Mary Gawthorpe (1881 – 1973)
A Leeds Civic Trust blue plaque is mounted on the former home of Leeds-born suffragette and political activist Mary Gawthorpe (1881–1973). It was unveiled in April 2015 at 9 Warrels Mount, Bramley by Dr Jill Liddington, an eminent historian, writer and Royal Historical Society Fellow.
Born in a back-to-back house in Woodhouse, Leeds, Mary, whose father, an alcoholic, was a leatherworker, started work as a teacher. Her growing passion for socialist politics and trade unionism — she was active in the National Federation of Teaching Assistants – led to her becoming in 1906 a full-time organiser for the Women’s Social and Political Union. (WSPU) Gawthorpe joined up with Sylvia Pankhurst and Alice Hawkins to form a WSPU presence in Leicester. She spoke at national events, including a Hyde Park rally in 1908 that attracted over 200,000 people. In 1909 she suffered serious internal injuries after being badly beaten for heckling Winston Churchill.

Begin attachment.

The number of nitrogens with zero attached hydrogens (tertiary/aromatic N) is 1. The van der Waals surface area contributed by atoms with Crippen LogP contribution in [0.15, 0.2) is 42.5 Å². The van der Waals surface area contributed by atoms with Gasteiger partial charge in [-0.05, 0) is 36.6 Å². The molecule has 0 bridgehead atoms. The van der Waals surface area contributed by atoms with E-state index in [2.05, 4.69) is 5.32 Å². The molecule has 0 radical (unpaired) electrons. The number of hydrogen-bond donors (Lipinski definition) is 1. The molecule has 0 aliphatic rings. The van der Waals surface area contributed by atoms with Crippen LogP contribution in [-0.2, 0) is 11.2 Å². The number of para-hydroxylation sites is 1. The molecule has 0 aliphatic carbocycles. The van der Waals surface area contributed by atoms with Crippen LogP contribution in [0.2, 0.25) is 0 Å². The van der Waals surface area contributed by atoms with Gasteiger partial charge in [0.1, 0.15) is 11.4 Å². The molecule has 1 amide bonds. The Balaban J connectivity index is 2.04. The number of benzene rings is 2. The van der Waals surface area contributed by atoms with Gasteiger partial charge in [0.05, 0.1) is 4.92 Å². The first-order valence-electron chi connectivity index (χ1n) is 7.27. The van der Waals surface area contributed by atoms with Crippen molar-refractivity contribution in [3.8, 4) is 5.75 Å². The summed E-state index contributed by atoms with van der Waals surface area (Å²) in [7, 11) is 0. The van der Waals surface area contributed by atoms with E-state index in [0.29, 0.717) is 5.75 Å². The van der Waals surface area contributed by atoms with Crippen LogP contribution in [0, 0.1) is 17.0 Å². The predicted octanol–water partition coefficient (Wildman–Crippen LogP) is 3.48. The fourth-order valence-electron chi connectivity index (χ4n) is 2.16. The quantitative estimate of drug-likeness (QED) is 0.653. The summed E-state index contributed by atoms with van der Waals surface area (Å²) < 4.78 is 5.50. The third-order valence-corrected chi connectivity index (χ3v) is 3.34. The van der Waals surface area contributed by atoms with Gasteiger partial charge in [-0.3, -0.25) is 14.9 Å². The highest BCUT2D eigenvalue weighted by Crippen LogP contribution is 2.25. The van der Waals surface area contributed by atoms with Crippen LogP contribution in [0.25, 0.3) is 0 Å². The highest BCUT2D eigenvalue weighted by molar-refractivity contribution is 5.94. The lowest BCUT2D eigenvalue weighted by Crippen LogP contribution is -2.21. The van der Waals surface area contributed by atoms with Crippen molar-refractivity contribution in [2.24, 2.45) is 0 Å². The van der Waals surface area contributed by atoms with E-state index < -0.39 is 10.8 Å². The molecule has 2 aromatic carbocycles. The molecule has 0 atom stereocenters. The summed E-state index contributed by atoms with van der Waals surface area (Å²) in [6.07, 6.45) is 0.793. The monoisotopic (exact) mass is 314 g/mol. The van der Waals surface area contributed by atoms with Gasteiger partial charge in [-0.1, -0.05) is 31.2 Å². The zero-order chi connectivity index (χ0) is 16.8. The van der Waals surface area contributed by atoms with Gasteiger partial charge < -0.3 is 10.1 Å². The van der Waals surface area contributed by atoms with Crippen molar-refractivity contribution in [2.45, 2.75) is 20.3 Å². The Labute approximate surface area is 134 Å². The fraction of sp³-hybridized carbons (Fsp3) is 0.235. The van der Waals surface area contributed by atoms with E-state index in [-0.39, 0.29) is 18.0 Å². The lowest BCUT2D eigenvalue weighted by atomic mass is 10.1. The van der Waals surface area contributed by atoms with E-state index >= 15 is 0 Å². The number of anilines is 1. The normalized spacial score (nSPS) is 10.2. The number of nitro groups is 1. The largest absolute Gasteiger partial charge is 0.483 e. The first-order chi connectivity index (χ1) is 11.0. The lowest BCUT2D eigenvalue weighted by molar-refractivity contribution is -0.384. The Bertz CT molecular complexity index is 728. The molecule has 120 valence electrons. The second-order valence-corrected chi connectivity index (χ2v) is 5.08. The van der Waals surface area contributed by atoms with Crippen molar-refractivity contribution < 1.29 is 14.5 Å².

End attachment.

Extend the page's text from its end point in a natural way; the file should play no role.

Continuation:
Arrested several times for her political activism she was imprisoned in Holloway. Along with Dora Marsden, Gawthorpe was co-editor of the radical periodical The Freewoman: A Weekly Feminist Review, which discussed topics such as women’s wage work, housework, motherhood, suffrage movement and literature. The periodical encouraged frank discussions on sexuality, morality and marriage, and urged tolerance for male homosexuality.
In 1916, Gawthorpe emigrated to New York City where she was active in the American suffrage movement and became an official of the Amalgamated Clothing Workers Union. Her autobiography, Up Hill to Holloway was published in 1962, eleven years before she died.
Gawthorpe’s name and picture is one of 50 women’s suffrage supporters on the plinth of the Millicent Fawcett statue that was unveiled in Parliament Square, London in 2018.